A popular actor in Thailand was recently arrested in connection with an alleged Bitcoin scam, worth almost a billion Thai baht worth of cryptocurrency.
Jiratpisit “Boom” Jaravijit, known for TV roles in hit series such as “Bad Romance The Series,” “Nang Ai,” and “Naew Sutthai,” reportedly worked with six others in luring a foreigner from Finland into wiring 787 million Thai baht (about $24 million) in Bitcoin under a promise of starting a digital currency business together.
The Finnish victim, identified as 22-year-old Aarni Otava Saarimaa, filed a complaint to Thai authorities on Jan. 30, six months after he made a deal with Jiratpisit and his accomplices, The Nation reports.
“The gang lured the victim to transfer 5,564 bitcoins to its e-wallet, claiming the payment was for the shares of three firms, including DNA 2002 Public Company Limited,” Crimes Suppression Division, Major General Maitree Chimcherd was quoted as saying. “But he never received the shares after making the transfer.”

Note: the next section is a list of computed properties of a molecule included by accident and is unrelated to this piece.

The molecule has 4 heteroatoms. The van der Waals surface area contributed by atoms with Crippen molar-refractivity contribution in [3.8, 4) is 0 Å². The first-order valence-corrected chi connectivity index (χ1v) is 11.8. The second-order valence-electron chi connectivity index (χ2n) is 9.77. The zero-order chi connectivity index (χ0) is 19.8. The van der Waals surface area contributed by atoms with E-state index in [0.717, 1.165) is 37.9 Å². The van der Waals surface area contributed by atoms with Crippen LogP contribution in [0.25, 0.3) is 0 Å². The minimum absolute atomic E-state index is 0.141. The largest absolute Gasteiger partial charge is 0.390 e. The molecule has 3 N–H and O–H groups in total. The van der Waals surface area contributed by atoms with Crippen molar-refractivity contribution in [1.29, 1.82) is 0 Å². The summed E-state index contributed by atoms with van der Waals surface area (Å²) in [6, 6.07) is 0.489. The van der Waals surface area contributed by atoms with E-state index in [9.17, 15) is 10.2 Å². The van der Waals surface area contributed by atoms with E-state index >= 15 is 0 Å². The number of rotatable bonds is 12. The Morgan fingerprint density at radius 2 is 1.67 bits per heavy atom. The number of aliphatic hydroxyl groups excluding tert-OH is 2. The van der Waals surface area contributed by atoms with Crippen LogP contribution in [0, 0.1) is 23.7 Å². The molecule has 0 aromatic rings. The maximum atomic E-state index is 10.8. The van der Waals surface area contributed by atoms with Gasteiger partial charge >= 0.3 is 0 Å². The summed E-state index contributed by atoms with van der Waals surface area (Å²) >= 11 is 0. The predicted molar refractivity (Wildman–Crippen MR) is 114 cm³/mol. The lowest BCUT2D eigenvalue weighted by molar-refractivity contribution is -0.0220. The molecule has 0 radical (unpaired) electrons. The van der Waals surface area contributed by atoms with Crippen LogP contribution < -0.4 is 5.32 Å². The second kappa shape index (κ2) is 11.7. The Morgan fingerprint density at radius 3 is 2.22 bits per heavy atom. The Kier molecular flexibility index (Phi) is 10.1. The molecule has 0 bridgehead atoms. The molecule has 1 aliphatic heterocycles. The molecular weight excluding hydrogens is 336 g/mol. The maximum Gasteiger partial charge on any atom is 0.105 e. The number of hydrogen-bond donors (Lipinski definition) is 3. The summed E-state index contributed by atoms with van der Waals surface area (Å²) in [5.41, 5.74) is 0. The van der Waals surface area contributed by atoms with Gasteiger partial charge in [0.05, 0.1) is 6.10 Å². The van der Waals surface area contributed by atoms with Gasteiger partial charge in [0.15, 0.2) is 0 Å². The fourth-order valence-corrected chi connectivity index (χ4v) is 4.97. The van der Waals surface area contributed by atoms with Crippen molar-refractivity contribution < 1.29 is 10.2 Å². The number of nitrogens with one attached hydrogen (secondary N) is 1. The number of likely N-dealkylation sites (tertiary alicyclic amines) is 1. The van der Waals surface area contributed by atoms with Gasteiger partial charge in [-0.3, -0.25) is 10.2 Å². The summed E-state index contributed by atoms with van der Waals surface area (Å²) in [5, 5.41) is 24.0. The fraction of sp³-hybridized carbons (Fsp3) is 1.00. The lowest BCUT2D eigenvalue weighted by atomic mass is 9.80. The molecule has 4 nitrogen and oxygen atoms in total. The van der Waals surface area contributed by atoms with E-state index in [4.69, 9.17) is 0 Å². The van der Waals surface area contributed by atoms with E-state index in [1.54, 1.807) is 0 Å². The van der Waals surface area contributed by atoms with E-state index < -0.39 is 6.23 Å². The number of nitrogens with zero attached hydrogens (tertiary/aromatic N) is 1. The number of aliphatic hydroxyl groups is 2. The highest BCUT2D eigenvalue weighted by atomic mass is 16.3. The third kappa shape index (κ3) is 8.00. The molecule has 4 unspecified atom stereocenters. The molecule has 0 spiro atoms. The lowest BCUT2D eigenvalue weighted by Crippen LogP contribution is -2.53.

Chimcherd said the Bitcoin was immediately converted into Thai currency and transferred to the bank account of the siblings. The amount was then divided among different gang members.
After conducting an investigation, the police were able to obtain arrest warrants for the actor and his accomplices, which included his two siblings Parinya and Supitcha. The other four suspects are reportedly entrepreneurs at the Stock Exchange of Thailand. According to the police, not all of them are currently in the country.
Police apprehended the 27-year-old actor on Thursday at Major Cineplex Ratchayothin mall in Bangkok where he reportedly had been filming a scene for a movie.
Jiratpisit, who is popularly known by his nickname “Boom,” has since been released on a 2 million Thai baht (approximately $60,000) bail under the condition that he remains in Thailand. Meanwhile, the actor’s alleged accomplices remain at large.
Thailand’s Anti-Money Laundering Office Title has reportedly seized multiple plots of land belonging to Jiratpisit’s siblings worth over 200 million baht ($6 million) which are believed to have been acquired using the proceeds of the scam, reports CCN.